Fans of Japancakes, this is your year. Not only did the group release their new album Giving Machines last year, but their lovely re-imagining of My Bloody Valentine's Loveless arrived at just about the same time, making for a nice one-two combination from the group. As if that weren't enough, Darla Records has decided to up the ante even more by reissuing the first three records from the group, all of which have been out-of-print for awhile now.
Despite that status, only their debut If I Could See Dallas was truly hard-to-find, but this nice treatment will no doubt introduce them to a wider audience. Of the first three releases, The Sleepy Strange is my favorite, and probably the most cohesive and smooth of their early work. The group hasn't varied their sound a great deal over the course of their nearly decade in existence, and all the familiar sounds are here. The drums are steady and sharp, there are loads of overlapping keyboards, some nice strings, and of course the pedal steel curls through the mix like a ribbon in the gentle breeze.
With seven songs running almost fifty minutes, The Sleepy Strange might also be one of the more jam-oriented batches of music from the group. It's said that they sat down and recorded it improvisation-style with no rehearsal, but I'd be hard-pressed to have guessed that. While nothing on the release is going to blow back your eyebrows with force, it's a heck of a soundtrack for a lazy afternoon. "The Waiting" is just over eight minutes of soft, lush atmospheric crescendos that dip and weave with that killer pedal steel, and the album-titled "The Sleepy Strange" feels like the backing to a dreamy western movie as hop-along rhythms mingle with more steel guitar and some bowing strings.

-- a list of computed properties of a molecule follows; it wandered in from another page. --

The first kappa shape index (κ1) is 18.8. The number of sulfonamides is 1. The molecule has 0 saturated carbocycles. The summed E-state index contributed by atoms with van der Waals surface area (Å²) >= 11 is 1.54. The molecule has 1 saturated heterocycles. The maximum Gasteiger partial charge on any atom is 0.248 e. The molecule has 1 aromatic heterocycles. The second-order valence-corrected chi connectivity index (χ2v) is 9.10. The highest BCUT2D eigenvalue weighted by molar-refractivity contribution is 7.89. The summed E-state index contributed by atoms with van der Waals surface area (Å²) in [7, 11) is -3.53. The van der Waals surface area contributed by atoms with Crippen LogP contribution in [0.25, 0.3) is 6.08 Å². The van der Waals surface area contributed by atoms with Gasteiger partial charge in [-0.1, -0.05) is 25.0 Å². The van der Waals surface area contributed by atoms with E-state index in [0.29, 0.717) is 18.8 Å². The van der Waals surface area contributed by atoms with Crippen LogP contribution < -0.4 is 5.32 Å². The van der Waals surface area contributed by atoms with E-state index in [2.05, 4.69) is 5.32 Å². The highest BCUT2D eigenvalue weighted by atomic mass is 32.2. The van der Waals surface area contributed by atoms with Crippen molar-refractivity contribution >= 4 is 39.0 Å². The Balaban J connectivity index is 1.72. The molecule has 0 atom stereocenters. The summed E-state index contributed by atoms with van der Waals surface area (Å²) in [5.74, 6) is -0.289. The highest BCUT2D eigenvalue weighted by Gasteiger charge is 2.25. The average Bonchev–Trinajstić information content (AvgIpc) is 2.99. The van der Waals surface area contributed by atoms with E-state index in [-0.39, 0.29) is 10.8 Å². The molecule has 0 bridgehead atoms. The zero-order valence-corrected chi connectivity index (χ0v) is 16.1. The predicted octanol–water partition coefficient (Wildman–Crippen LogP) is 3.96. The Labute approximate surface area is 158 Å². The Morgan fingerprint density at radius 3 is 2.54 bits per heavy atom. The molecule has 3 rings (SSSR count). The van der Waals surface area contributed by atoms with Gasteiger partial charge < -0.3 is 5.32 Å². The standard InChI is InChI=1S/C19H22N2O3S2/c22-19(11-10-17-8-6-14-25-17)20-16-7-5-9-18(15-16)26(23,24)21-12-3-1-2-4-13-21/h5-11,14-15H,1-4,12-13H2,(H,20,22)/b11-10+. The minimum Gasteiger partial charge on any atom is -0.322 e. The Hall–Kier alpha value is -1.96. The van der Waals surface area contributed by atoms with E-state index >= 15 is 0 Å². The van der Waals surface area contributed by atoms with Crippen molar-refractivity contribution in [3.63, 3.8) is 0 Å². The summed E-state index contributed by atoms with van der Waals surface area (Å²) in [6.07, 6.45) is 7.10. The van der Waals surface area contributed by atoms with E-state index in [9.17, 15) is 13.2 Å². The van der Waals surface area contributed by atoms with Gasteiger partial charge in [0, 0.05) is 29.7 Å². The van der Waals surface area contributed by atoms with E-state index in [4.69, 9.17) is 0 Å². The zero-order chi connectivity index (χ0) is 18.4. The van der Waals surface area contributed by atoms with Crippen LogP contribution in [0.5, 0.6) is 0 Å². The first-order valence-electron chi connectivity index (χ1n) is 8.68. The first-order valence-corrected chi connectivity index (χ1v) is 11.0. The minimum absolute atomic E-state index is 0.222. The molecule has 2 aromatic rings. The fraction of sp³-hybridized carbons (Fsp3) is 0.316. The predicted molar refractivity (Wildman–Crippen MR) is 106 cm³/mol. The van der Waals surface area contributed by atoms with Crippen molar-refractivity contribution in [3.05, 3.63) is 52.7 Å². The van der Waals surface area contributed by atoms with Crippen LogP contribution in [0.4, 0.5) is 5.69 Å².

In this day of quiet-loud, silence-to-violence post rock explosions, this understated release from the group seems downright quaint, but that's part of the charm as well. At the time it was released, Japancakes were in a much less crowded genre, but the release still manages to hold up with its faint tints of jazz, western, and even kraut (the slightly more propulsive, but still gorgeous "Soft N Ez"). Sure, it sounds a bit dated given everything that's come behind it, but this is still a lovely little release worth wrapping up in.